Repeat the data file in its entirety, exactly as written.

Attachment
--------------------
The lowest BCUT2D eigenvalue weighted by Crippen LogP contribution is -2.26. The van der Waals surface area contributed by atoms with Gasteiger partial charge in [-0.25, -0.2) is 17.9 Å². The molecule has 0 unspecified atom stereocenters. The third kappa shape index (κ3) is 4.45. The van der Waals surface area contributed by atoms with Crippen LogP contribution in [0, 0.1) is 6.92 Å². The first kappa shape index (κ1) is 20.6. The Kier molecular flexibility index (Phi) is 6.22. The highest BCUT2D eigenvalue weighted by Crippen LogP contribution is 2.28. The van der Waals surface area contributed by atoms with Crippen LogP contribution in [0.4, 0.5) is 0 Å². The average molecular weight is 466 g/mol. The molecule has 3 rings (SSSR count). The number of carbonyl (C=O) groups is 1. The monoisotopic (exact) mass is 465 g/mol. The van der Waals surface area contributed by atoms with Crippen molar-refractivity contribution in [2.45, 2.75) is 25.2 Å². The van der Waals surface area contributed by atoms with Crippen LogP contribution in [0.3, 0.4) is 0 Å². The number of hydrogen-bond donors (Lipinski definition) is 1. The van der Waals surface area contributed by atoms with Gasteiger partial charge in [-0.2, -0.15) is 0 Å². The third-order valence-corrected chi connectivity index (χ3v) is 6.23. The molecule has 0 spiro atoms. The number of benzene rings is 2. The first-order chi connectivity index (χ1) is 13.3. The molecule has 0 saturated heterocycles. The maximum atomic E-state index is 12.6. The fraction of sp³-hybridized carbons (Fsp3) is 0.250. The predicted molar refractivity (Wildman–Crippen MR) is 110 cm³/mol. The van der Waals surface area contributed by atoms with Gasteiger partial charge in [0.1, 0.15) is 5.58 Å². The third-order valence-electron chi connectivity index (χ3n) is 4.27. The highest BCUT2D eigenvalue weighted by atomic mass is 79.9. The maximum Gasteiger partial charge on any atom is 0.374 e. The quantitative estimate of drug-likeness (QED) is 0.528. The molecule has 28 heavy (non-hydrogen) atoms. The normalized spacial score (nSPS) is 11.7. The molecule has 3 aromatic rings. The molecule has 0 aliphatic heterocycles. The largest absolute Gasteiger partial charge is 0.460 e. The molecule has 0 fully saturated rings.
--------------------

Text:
The lowest BCUT2D eigenvalue weighted by Crippen LogP contribution is -2.26. The van der Waals surface area contributed by atoms with Gasteiger partial charge in [-0.25, -0.2) is 17.9 Å². The molecule has 0 unspecified atom stereocenters. The third kappa shape index (κ3) is 4.45. The van der Waals surface area contributed by atoms with Crippen LogP contribution in [0, 0.1) is 6.92 Å². The first kappa shape index (κ1) is 20.6. The Kier molecular flexibility index (Phi) is 6.22. The highest BCUT2D eigenvalue weighted by Crippen LogP contribution is 2.28. The van der Waals surface area contributed by atoms with Crippen LogP contribution in [0.4, 0.5) is 0 Å². The average molecular weight is 466 g/mol. The molecule has 3 rings (SSSR count). The number of carbonyl (C=O) groups is 1. The monoisotopic (exact) mass is 465 g/mol. The van der Waals surface area contributed by atoms with Crippen molar-refractivity contribution in [2.45, 2.75) is 25.2 Å². The van der Waals surface area contributed by atoms with Crippen LogP contribution in [0.3, 0.4) is 0 Å². The number of hydrogen-bond donors (Lipinski definition) is 1. The van der Waals surface area contributed by atoms with Gasteiger partial charge in [-0.2, -0.15) is 0 Å². The third-order valence-corrected chi connectivity index (χ3v) is 6.23. The molecule has 0 spiro atoms. The number of benzene rings is 2. The first-order chi connectivity index (χ1) is 13.3. The molecule has 0 saturated heterocycles. The maximum atomic E-state index is 12.6. The fraction of sp³-hybridized carbons (Fsp3) is 0.250. The predicted molar refractivity (Wildman–Crippen MR) is 110 cm³/mol. The van der Waals surface area contributed by atoms with Gasteiger partial charge in [0.1, 0.15) is 5.58 Å². The third-order valence-electron chi connectivity index (χ3n) is 4.27. The highest BCUT2D eigenvalue weighted by atomic mass is 79.9. The maximum Gasteiger partial charge on any atom is 0.374 e. The quantitative estimate of drug-likeness (QED) is 0.528. The molecule has 28 heavy (non-hydrogen) atoms. The normalized spacial score (nSPS) is 11.7. The molecule has 3 aromatic rings. The molecule has 0 aliphatic heterocycles. The largest absolute Gasteiger partial charge is 0.460 e. The molecule has 0 fully saturated rings.